Royal Bank of Canada has emerged as the biggest financier of the fossil fuel industry in 2022, knocking JPMorgan from the top spot, as Canadian banks increasingly take on the role as the “lenders of last resort” for controversial carbon-intensive projects.
An annual report on fossil fuel financing by a coalition of campaign groups organised by the Rainforest Action Network found that RBC extended $42.1bn in funding to fossil fuel companies and projects in 2022, including $4.8bn for tar sands. Scotiabank, another Canadian bank, also appeared in the list of the top 10 financiers.
The researchers said Canadian banks were becoming the backstop for fossil fuel financing, potentially picking up the slack for financing projects and companies shunned by lenders in Europe. Canadian banks have provided $862bn to fossil fuel companies since the signing of the Paris Agreement, the study found.
Richard Brooks, climate finance director at Stand.earth, an environmental group involved in the research, said it was “obscene that [RBC] is now the world’s dirtiest banker for fossil fuels”.
“RBC is moving in completely the wrong direction, dragging our climate ambitions backwards and positioning Canadian banks as fossil fuels’ lenders of last resort,” he added.
RBC and Scotiabank did not respond to a request for comment.
The report comes as the role banks play in driving global warming through the financing of carbon-intensive companies and projects faces intense scrutiny. It found that 43 of the banks, including RBC and JPMorgan, were part of the Net Zero Banking Alliance, whose members have committed to take action on climate, while 49 had pledged net zero emissions.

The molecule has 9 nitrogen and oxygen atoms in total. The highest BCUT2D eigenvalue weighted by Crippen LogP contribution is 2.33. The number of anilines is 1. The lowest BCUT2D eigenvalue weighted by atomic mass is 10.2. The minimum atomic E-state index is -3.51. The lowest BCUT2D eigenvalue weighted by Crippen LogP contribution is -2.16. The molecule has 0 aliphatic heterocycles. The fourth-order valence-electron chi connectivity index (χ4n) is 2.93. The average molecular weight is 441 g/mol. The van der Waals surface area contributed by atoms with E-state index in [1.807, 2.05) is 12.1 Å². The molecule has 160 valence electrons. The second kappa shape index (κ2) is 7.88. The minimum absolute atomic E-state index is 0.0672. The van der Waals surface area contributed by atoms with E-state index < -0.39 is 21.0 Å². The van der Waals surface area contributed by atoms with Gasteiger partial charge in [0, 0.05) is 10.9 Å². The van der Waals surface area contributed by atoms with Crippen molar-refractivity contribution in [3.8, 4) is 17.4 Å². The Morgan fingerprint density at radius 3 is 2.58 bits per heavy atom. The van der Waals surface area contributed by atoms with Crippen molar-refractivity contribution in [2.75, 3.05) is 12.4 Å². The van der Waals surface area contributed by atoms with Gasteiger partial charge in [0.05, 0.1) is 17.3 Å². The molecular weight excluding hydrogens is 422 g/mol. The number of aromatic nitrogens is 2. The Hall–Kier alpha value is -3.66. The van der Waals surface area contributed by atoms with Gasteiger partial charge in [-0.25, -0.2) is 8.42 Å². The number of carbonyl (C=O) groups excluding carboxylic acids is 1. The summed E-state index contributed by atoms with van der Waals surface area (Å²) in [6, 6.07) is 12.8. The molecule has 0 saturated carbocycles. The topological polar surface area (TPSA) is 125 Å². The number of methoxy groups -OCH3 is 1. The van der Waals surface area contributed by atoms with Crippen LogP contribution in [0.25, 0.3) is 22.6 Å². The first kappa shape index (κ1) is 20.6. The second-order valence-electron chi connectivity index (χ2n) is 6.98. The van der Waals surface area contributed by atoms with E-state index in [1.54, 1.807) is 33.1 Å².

The research found that fossil fuel financing from the world’s 60 largest banks hit $673bn in 2022, down 16 per cent from the previous year. The figure was the lowest total between 2016 and 2022, but this was because of “unusual geopolitical and economic conditions, not shifts in bank policy”, said the report.
Oil and gas companies may not be investing as aggressively in new production as they were a decade ago, but in the wake of Russia’s war on Ukraine last year and the subsequent energy crisis, many oil and gas companies reported record profits, and some oil majors such as ExxonMobil and Shell asked for no financing from banks in 2022.
The research found that 30 companies looking to expand their liquefied natural gas operations sought to almost double the financing in 2022 compared with 2021, as countries such as Germany ramped up the use of LNG instead of gas from Russia.
Maaike Beenes, campaign lead for banks and climate at BankTrack, called the decision by banks to boost their financing for LNG in the past year irresponsible.
“These gas projects will not be able to address Europe’s short-term energy needs or reduce household bills — instead they will lock us into dependence on fossil fuels for decades,” she said.
US banks continued to dominate fossil fuel financing, accounting for more than a quarter of all financing between 2016 and 2022. JPMorgan was the second biggest financier of fossil fuels last year, with $39.2bn in financing, after topping the list for six years.
JPMorgan said it provided financing “across the energy sector”, which included “supporting energy security” helping clients transition to cleaner business models.
Other US banks on the list included Wells Fargo, Bank of America and Citigroup. Citi and Wells Fargo declined to comment, while BofA did not respond to a request for comment. Several Japanese banks also appeared in the top 10.
The 60 banks channelled $150bn last year into the top 100 companies expanding fossil fuels investments, the report said.
Although some banks had fossil fuel financing policies in place, these often did not cover equity and bond underwriting, and often targeted specific project finance but did not apply to general corporate financing, it found.